No man has a right to plunder the soil

The man who owns and tills the soil owes an obligation to his fellowmen for the use that he makes of his land; and his fellowmen owe an equal obligation to him to see that his lot in society is such that he will not be obliged to rob the earth in order to maintain his life. The natural resources of the earth are the heritage and the property of every one and all of us. A man has no moral right to skin the earth, unless he is forced to do it in sheer self-defense and to enable him to live in some epoch of an unequally developed society; and if there are or have been such epochs, then is society itself directly responsible for the waste of the common heritage. The man who plunders the soil is in very truth a robber, for he takes that which is not his own and he withholds food from the mouths of generations yet to be born. No man really owns his acres; society allows him the use of them for his life-time, but the fee comes back to society in the end. What, then, will society do with those persons who rob society? The pillaging or reckless land-worker must be brought to account and be controlled, even as we control other offenders. (I know that the soil-depletion idea is now challenged; but I am sure that the Conservation ideal must be applied to soil maintenance even as it is applied to other maintenance. If it transpires that plants hold a different relation to the soil-content than we have supposed, we still know that poor farming makes the land unproductive and that the saving of wastes is a desirable human quality; and we shall probably need to change only our phraseology to make the old statement broadly correct.) I have no socialistic program to propose. The man who is to till the land must be educated: there is more need, on the side of the public welfare, to educate this man than any other man whatsoever (applause). When he knows, and when his obligations to society are quickened, he will be ready to become a real conservator; and he will act energetically as soon as the economic pressure for land-supplies begins to be acute. When society has done all it can to make every farmer a voluntary conservator of the fatness of the earth, it will probably be obliged to resort to other means to control the wholly incompetent and the recalcitrant; at least, it will compel the soil-robber to remove to other occupation, if economic stress does not itself compel it. We shall reach the time when we shall not allow a man to till the earth unless he is able to leave it at least as fertile as he found it. (Applause) It is a pernicious notion that a man may do what he will with his own. The whole tendency of social development is away from this idea. A person may not even have the full control of his own children: society compels him to place them in school, and it protects them from over-work and hardship. A man may not breed diseased cattle. No more should he be allowed wantonly to waste forests or to make lands impotent, even though he “owns” them. (Applause)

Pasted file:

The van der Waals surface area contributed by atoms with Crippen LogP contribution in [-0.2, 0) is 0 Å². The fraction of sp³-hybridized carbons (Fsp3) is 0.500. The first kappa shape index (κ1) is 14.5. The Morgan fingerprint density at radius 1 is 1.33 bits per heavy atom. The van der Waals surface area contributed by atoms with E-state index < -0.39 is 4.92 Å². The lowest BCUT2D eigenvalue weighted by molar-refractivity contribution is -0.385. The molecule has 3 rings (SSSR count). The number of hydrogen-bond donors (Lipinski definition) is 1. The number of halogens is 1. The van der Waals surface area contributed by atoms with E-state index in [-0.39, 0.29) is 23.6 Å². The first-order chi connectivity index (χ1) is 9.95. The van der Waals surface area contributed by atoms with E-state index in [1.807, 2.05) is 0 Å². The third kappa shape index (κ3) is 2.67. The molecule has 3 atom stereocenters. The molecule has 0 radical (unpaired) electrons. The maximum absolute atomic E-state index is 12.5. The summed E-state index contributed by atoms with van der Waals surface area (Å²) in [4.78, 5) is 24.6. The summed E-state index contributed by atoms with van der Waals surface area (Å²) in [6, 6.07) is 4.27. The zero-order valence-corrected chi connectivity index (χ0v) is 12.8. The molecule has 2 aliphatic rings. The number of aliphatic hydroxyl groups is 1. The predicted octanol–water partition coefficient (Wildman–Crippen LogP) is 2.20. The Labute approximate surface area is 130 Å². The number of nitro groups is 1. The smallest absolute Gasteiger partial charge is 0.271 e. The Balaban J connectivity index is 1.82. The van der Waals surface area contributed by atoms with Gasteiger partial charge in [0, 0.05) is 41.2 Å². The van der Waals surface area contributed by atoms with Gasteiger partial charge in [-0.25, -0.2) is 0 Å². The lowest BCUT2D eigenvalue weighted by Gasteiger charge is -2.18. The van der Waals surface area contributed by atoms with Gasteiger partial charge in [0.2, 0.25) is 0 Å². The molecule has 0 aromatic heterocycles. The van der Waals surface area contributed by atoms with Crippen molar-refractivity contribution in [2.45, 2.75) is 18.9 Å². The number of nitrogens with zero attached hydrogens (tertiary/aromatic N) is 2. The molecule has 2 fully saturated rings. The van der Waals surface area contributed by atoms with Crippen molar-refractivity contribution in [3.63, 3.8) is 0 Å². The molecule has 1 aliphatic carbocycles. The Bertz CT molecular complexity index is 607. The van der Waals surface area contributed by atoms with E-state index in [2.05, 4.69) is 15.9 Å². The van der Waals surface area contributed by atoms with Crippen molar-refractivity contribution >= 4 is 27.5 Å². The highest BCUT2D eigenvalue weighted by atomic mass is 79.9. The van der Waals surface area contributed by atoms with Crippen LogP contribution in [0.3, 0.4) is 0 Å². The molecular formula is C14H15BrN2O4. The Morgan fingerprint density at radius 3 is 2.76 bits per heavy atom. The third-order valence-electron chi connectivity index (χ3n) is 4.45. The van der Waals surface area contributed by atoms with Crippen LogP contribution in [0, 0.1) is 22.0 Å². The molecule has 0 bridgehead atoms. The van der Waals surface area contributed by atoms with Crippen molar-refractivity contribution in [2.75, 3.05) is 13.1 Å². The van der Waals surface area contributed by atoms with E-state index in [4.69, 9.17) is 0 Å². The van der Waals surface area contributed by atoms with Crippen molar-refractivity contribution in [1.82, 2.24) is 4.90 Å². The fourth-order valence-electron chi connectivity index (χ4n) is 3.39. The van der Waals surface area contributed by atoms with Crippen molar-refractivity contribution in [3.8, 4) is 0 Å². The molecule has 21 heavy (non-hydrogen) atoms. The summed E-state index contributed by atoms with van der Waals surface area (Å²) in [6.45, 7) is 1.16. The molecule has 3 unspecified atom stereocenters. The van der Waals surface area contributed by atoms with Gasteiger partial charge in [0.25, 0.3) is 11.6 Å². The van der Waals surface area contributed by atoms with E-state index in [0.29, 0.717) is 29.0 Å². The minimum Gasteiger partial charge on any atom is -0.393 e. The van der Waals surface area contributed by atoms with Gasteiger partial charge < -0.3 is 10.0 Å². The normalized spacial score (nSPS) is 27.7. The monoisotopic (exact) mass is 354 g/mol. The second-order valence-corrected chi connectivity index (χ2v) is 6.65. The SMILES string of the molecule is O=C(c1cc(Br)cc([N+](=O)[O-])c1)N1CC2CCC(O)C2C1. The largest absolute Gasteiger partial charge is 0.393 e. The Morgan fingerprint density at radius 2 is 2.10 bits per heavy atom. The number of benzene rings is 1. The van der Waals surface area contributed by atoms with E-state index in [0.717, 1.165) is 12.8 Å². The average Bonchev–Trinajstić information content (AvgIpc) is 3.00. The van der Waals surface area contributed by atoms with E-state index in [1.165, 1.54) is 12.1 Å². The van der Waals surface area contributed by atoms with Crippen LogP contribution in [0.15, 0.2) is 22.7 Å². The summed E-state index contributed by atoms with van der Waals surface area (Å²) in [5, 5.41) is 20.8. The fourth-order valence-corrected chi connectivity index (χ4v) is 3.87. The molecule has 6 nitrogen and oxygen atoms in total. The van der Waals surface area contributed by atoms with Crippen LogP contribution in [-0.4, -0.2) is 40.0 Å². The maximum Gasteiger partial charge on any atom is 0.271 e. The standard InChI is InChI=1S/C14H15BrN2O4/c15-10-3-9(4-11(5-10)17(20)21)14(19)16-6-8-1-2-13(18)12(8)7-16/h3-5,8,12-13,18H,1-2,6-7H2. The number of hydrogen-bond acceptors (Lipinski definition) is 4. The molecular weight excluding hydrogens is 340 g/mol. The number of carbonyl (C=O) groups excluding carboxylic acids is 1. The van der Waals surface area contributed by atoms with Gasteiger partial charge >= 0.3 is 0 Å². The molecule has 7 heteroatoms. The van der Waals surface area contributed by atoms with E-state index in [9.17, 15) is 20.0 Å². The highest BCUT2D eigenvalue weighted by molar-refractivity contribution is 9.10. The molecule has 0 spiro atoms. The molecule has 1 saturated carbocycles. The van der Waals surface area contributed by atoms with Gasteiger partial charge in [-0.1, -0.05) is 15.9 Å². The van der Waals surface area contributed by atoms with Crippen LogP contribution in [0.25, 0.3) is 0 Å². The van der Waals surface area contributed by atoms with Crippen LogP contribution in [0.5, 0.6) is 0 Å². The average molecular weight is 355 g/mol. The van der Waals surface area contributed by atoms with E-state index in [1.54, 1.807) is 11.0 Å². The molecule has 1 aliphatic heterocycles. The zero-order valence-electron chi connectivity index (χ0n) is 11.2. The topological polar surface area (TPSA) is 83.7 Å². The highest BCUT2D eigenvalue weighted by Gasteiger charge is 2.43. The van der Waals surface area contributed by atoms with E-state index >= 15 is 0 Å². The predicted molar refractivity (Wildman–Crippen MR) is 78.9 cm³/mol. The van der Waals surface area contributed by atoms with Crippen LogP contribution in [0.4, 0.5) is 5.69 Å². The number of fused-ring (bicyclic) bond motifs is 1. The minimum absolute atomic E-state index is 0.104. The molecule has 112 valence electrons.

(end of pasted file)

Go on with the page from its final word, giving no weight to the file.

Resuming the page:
Ownership vs. Conservation

This discussion leads me to make an application to the Conservation movement in general. We are so accustomed to think of privi